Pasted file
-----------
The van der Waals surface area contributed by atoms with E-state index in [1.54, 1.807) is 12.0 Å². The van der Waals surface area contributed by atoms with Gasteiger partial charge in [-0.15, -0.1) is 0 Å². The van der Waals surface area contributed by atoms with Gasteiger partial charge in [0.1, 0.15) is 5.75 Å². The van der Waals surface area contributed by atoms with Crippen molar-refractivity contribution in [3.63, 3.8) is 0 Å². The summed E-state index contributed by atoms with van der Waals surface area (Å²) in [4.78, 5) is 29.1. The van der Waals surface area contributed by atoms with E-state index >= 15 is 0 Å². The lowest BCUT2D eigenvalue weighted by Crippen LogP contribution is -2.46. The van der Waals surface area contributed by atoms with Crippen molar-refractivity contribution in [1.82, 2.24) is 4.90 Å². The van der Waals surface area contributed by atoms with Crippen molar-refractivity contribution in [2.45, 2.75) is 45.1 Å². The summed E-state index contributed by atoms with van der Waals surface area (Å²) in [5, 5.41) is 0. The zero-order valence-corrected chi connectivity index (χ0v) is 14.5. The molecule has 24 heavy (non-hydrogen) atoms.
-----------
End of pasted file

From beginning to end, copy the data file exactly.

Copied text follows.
The van der Waals surface area contributed by atoms with E-state index in [1.54, 1.807) is 12.0 Å². The van der Waals surface area contributed by atoms with Gasteiger partial charge in [-0.15, -0.1) is 0 Å². The van der Waals surface area contributed by atoms with Gasteiger partial charge in [0.1, 0.15) is 5.75 Å². The van der Waals surface area contributed by atoms with Crippen molar-refractivity contribution in [3.63, 3.8) is 0 Å². The summed E-state index contributed by atoms with van der Waals surface area (Å²) in [4.78, 5) is 29.1. The van der Waals surface area contributed by atoms with E-state index >= 15 is 0 Å². The lowest BCUT2D eigenvalue weighted by Crippen LogP contribution is -2.46. The van der Waals surface area contributed by atoms with Crippen molar-refractivity contribution in [1.82, 2.24) is 4.90 Å². The van der Waals surface area contributed by atoms with Crippen molar-refractivity contribution in [2.45, 2.75) is 45.1 Å². The summed E-state index contributed by atoms with van der Waals surface area (Å²) in [5, 5.41) is 0. The zero-order valence-corrected chi connectivity index (χ0v) is 14.5. The molecule has 24 heavy (non-hydrogen) atoms.